General Electric (GE) and partner Rolls Royce have stopped financing their F136 afterburning turbofan designed for the F-35 Lightning II, the two companies announced Dec. 2.
The pair had been privately funding the developmental effort - dubbed the alt-engine - after the U.S. Defense Department formally terminated the project in April.
"The decision, reached jointly by GE and Rolls-Royce leadership, recognizes the continued uncertainty in the development and production schedules for the JSF Program," the companies said in a joint statement. "Following termination, the GE Rolls-Royce [Fighter Engine Team] had offered to self-fund F136 development through fiscal year 2012, but will now end its development work."
The two companies' decision marks the end of a 15-year effort to develop an alternative to the Pratt and Whitney F135 engine that would eventually be fitted into later F-35 production lots. The process was supposed replicate the so-called "Great Engine War" between the GE F110 and Pratt and Whitney F100, which power different blocks of Lockheed Martin's F-16 Fighting Falcon. Lockheed also builds the F-35.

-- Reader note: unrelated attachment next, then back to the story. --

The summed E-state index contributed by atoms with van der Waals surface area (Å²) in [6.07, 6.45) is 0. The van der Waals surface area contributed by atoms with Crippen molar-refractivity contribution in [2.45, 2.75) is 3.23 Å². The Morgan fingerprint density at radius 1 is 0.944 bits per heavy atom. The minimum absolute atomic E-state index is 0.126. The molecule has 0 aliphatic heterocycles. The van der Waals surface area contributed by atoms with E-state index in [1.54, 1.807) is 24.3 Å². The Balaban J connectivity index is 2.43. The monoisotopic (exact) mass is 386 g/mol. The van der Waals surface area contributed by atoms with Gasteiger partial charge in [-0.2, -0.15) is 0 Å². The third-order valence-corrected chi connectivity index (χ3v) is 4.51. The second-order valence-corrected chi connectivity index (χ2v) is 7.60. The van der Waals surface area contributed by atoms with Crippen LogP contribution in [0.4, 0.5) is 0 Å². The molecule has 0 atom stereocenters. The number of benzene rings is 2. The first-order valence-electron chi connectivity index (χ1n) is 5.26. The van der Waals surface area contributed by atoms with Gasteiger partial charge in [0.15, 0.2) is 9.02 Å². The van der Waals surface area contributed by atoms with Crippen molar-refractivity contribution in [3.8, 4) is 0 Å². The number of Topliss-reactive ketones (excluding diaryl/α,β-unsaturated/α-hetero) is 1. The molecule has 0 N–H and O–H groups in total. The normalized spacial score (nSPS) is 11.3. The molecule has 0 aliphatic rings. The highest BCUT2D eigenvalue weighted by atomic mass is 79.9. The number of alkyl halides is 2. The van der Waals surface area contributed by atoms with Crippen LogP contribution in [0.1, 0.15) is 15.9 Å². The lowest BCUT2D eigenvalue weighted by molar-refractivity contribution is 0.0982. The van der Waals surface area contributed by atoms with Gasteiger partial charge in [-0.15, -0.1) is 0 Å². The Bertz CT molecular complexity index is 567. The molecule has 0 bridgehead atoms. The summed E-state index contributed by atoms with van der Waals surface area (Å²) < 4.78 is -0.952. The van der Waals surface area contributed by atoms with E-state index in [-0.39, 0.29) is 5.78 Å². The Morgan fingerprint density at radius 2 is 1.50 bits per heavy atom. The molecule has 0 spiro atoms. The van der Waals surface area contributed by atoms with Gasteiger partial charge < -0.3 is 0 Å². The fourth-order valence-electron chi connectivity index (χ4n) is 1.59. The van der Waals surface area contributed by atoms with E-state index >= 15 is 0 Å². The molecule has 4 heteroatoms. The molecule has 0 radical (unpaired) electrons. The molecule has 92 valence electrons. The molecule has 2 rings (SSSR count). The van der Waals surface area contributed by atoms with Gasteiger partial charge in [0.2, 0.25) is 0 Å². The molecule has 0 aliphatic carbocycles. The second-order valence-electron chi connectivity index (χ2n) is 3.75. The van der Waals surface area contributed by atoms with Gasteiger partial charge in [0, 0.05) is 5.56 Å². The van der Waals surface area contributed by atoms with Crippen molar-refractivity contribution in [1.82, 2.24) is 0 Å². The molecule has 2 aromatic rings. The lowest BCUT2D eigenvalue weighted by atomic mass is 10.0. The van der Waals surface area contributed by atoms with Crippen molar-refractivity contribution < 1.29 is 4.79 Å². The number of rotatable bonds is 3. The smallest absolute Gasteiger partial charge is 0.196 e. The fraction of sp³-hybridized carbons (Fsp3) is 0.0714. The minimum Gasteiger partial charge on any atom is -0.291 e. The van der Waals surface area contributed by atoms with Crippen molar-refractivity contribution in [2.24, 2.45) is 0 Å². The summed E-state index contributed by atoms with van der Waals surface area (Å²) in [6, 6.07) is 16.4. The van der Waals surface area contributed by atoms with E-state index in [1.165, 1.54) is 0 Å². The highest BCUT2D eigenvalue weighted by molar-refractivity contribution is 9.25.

The Defense Department, however, had been trying to cancel the F-136 program for the last five years because it said it can't afford to fund an extra engine. Until last year, DoD had been thwarted by Congress in those efforts.
Before DoD issued a "stop work" order March 24 for the 43,000-pound-thrust-class engine, GE claims that F136 development was about 80 percent complete. Six developmental engines had accumulated more than 1,100 hours since early 2010, the company said.
The two companies often touted advantages the F136 potentially offered over its Pratt and Whitney rival.
"The engine demonstrated significant thrust margin for much lower operating temperatures than the competing JSF engine," the GE and Rolls Royce statement reads. "This creates up to a 25 percent maintenance cost advantage for the F136 because of the engine's higher airflow design."